The Canada Mortgage and Housing Corporation (CMHC) recently launched a Request for Proposal (RFP) process to establish an Indigenous-led National Indigenous Housing Centre, which would deliver funding to address core housing need among Indigenous Peoples living in urban, rural and northern (URN) areas. This is a critical step toward the implementation of an URN Indigenous Housing Strategy, which was a key commitment in the 2023 federal budget following prolonged advocacy from Indigenous and other housing advocates, including the Canadian Centre for Housing Rights (CCHR). Advocates have noted the importance of Indigenous leadership and governance over URN Indigenous housing to uphold Indigenous self-determination and sovereignty. Currently, the federal government has committed to invest $4 billion over seven years to implement the strategy, and an additional $300 million to launch it. While the creation of a National Indigenous Housing Centre is an important step forward, the government’s funding commitments are significantly lower than estimates from the National Housing Council to meet the depth of URN Indigenous housing needs, which is estimated at $56 billion over 10 years. 

  • CMHC data shows record low vacancy rates and unprecedented rent increases across the country in 2023 

    Vacancy and rental rates set new records in 2023, according to new data from the CMHC Rental Market Report. Rental vacancy rates declined to a historic low of 1.5 per cent, well below the three per cent rate considered “healthy,” with the lowest vacancy rates in Vancouver (0.9 per cent), Calgary (1.4 per cent), and Toronto (1.4 per cent). Notably, this decline occurred while purpose-built rental supply grew in most areas. At the same time, rents have increased at record high rates, increasing by eight per cent annually across the country. In line with the low vacancy rates, the greatest rent increases were seen in Calgary (14.3 per cent), Toronto (8.8 per cent), and Vancouver (8.6 per cent). The data also demonstrates the loss of affordability between tenancies, noting rent increased by 24.1 per cent for two-bedroom apartments that experienced turnover, compared to a 5.1 per cent increase for units without turnover. Rent growth also far exceeded wage growth across the country, with few affordable options available for low-income renters. In Vancouver, Ottawa and Toronto, there were functionally no available units affordable to the lowest income households. While the report focuses on the need for more housing supply alongside affordability measures, CCHR continues to advocate for comprehensive rent regulations across the country to combat these troubling trends and to better protect renters and preserve existing affordable housing stock.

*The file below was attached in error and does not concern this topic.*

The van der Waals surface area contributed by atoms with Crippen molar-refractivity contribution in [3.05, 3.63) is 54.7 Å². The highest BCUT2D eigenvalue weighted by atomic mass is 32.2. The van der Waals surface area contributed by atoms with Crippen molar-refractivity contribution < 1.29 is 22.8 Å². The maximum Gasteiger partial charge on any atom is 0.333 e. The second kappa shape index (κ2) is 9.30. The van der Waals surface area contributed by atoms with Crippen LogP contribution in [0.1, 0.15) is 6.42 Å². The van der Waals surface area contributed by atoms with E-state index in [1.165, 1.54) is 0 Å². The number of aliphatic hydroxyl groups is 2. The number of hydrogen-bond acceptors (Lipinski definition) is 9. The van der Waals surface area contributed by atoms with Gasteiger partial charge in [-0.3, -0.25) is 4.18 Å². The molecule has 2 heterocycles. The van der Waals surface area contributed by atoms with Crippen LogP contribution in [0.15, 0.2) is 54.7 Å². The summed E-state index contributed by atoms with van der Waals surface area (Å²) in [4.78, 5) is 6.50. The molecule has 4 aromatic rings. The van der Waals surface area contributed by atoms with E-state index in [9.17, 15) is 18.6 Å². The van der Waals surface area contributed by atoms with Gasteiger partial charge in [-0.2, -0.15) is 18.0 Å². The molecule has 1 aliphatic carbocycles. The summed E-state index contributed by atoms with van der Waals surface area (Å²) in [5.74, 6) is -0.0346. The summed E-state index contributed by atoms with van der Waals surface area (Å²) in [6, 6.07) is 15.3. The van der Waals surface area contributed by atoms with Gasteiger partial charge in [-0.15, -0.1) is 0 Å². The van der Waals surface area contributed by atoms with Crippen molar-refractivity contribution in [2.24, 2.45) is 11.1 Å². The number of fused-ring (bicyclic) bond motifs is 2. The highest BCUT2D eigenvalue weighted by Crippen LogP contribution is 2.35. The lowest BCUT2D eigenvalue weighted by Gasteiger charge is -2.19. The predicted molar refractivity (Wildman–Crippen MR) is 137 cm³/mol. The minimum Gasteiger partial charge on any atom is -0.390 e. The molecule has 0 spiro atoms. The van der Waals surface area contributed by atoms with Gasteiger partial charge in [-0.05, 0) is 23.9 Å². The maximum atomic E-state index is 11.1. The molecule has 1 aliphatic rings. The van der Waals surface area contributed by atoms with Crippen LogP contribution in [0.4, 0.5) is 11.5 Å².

• Cancellation of New Brunswick rent caps failed to spur new housing development 

    Data from CMHC shows New Brunswick had the fewest new housing starts among the Maritime provinces in 2023, with 2.8 per cent fewer starts than the previous year, despite cancelling its rent cap policy at the end of 2022. In removing the rent cap, the New Brunswick government specifically cited feedback from private developers who argued that limits on rent increases stifle new housing development, in contrast to the recent provincial data. With many provincial governments prioritizing new housing supply through incentives for the private sector, this new data aligns with existing evidence that rent regulations are not at odds with new development. 

Newfoundland and Labrador 

  • Federal Housing Advocate and Nunatsiavut Inuit call for improved housing conditions for Labrador Inuit 

    Following its November 2023 report on the “deplorable” housing conditions faced by Inuit communities in Labrador (Nunatsiavut) and Nunavut, the Federal Housing Advocate, alongside the leader of Nunatsiavut Inuit, met with the Premier of Newfoundland and Labrador to discuss the report’s recommendations. This meeting came after prolonged advocacy from Labrador Inuit communities, with little to no action or response from the provincial government. The report includes several key recommendations, including transferring public housing to the Nunatsiavut government, developing a long-term plan to improve housing conditions for Labrador Inuit, and monitoring the plan’s implementation. They are also calling on the housing minister to visit the Nunatsiavut region to see the housing conditions currently facing Labrador Inuit. The housing minister has since committed to visiting the region “in the near future,” in addition to working with the Nunatsiavut government on a housing plan, which could include transferring control of public housing to Nunatsiavut. 

Nova Scotia 

  • United Way report shows Nova Scotia has the highest poverty rate in Canada, deeply connected to the housing and homelessness crisis 

    According to a recent United Way Halifax report, Nova Scotia has the highest provincial poverty rate in the country, with more than 10 per cent of Haligonians living below the poverty line. The report specifically calls out the limited availability and affordability of housing in the province as a key contributor to the high poverty rate, citing the public housing waitlist reaching over 6,500 households. CCHR recently made a submission to the 2024-25 Nova Scotia budget consultation, calling for increased investments in truly affordable housing, including social and non-profit housing, greater access to rent subsidies, and stabilization of existing rental housing through more comprehensive rent regulation and supports for renters.